Priscilla, queen of the high desert
Priscilla Wiggins has spent the last 33 years painting en plein air, in gorgeous wilderness settings. She has some fun bear stories.
“The scariest time was one time my friends had packed me up into the Weminuche Wilderness up the Pine River, north of Bayfield, Colorado,” the artist said in late May. “I was camped there, and I’d caught and cleaned and cooked a fish, and the next day I went down to get water at the stream, and when I came back on the trail, there were great big bear tracks over mine.
“I was painting, and the flies were incredible that morning, so I was in my tent taking a break and eating raisins, and all of a sudden there was a bear coming right to my tent, which is pretty unusual, so I knew there might be a problem.”
Black bears usually avoid human beings. Sometimes they’re less careful when they’re inebriated from eating lots of autumn berries that ferment in their stomachs.
“I started banging on a pot with a spoon and yelling at the top of my lungs, but he just came and sat down right in front of the tent and started scratching himself. So I started visualizing seeing the bear’s face in the tree trunks way in the distance. I was shaking like a leaf, but I kept holding that thought, and pretty soon he got up and walked way over there, and I could see him just like I was visualizing him.”
Wiggins’ beautiful landscape paintings show at Eli Levin Studio from Friday, June 4, through June 17. Some are in oils, and some are watercolors. She does the oils when she’s car-camping and will be in one place for a while. Other times, when she is just doing a day hike or painting during winter sojourns on St. John in the Virgin Islands, watercolors are more practical.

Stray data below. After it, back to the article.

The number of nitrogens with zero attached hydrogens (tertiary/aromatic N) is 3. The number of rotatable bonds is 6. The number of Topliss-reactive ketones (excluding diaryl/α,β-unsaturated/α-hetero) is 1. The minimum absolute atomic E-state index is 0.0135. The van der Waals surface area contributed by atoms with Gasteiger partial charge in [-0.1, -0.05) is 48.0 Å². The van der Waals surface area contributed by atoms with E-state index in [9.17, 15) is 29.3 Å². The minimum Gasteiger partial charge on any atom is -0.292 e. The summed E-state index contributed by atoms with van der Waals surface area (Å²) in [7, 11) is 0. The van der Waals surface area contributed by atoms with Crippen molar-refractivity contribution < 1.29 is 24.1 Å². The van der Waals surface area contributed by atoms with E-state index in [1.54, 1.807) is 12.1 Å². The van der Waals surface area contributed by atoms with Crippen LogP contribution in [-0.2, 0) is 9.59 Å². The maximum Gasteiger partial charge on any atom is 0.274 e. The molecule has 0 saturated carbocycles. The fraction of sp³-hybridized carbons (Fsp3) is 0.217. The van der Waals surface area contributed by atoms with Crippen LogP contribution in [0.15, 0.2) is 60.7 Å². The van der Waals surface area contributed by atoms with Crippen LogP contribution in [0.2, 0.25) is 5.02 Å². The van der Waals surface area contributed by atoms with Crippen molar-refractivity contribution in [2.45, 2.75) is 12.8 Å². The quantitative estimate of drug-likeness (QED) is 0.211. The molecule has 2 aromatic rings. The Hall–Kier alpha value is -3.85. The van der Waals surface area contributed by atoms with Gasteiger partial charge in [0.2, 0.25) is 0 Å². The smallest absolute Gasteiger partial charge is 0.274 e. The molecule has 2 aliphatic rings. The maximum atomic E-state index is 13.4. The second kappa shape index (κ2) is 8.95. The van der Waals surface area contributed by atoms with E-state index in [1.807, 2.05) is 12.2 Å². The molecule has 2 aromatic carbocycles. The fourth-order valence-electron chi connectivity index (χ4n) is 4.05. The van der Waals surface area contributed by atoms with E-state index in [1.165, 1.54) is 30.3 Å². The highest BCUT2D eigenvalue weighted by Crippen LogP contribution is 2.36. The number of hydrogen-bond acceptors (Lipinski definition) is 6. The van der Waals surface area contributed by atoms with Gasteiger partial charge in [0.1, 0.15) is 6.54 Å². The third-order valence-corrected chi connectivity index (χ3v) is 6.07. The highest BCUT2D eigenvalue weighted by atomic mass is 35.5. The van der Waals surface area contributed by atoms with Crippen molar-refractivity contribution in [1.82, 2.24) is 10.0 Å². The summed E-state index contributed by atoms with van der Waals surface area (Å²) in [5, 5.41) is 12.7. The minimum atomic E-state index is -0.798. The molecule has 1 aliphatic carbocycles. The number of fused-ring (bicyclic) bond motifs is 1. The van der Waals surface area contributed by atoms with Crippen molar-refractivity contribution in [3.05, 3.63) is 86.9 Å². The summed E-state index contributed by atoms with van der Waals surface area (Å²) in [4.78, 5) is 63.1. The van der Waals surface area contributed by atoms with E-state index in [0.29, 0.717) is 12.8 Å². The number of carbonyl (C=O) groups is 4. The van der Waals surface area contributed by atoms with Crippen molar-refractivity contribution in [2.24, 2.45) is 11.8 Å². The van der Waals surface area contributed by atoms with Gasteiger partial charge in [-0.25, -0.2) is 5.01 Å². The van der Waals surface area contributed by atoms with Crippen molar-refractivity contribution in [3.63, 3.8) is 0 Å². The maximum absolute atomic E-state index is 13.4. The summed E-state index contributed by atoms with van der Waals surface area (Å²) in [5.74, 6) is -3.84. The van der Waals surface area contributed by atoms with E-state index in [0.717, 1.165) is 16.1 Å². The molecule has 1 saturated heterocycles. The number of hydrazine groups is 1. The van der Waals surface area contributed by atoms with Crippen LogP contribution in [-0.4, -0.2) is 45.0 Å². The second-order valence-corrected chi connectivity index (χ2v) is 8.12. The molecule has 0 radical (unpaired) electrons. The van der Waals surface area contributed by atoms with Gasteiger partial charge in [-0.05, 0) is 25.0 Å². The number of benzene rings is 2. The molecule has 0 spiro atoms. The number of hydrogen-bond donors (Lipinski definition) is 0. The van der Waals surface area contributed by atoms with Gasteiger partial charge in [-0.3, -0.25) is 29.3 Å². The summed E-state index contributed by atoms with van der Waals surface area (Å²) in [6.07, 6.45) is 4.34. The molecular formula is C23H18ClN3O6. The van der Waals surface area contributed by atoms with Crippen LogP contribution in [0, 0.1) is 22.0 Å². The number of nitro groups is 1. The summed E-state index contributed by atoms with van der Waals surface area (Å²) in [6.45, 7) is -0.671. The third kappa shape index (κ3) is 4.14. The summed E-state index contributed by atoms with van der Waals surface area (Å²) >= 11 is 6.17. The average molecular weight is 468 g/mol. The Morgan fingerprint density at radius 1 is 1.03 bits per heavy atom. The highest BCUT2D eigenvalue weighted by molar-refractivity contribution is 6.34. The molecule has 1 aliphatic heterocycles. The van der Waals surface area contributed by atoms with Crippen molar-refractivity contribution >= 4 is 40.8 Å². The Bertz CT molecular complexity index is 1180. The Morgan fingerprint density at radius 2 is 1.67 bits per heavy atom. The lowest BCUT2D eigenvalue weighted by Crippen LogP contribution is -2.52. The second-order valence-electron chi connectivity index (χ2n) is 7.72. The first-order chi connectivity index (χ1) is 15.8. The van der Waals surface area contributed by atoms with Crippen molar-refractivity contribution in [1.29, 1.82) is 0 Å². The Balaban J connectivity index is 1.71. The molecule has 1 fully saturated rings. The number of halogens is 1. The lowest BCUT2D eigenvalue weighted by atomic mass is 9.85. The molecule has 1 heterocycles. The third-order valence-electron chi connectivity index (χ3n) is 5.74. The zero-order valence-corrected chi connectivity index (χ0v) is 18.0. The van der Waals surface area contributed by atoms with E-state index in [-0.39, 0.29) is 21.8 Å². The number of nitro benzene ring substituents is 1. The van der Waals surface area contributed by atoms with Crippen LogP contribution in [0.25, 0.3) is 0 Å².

“A couple weeks ago, I was on Comb Ridge in Utah, and it was beautiful, but the weather was so blustery, so I didn’t set up my easel,” she said. “But every day I hiked up and did watercolors.”
Those are full paintings. Wiggins doesn’t do studies, and she doesn’t paint based on photographs. It’s not that she’s a purist or anything. “That’s the only way I can do it, really, to tell you the truth,” she said. “I have to be there. I have to smell the smells and feel the wind and hear the sounds, because I’m not really painting realism. I’m painting something about — I don’t know how to put it in words, but I have to be there.”
When she was a little girl, Wiggins learned to paint in a program sponsored by Columbia University. She grew up in New York, New Jersey, and New Hampshire and then studied art for two years at Bennington College in Vermont.
“They don’t have grades, and you create your own program,” she said of Bennington. “I took what was called Four Workshops, which included semester studies on color, form, base, things like that. That was my grounding in art, and I think it’s partly because of Bennington that I feel I can do what I want to do. They taught us to be brave.”
Thus the livelihood of living year-round out of a car-camper, painting ocotillo and prickly pear cactus, mountains and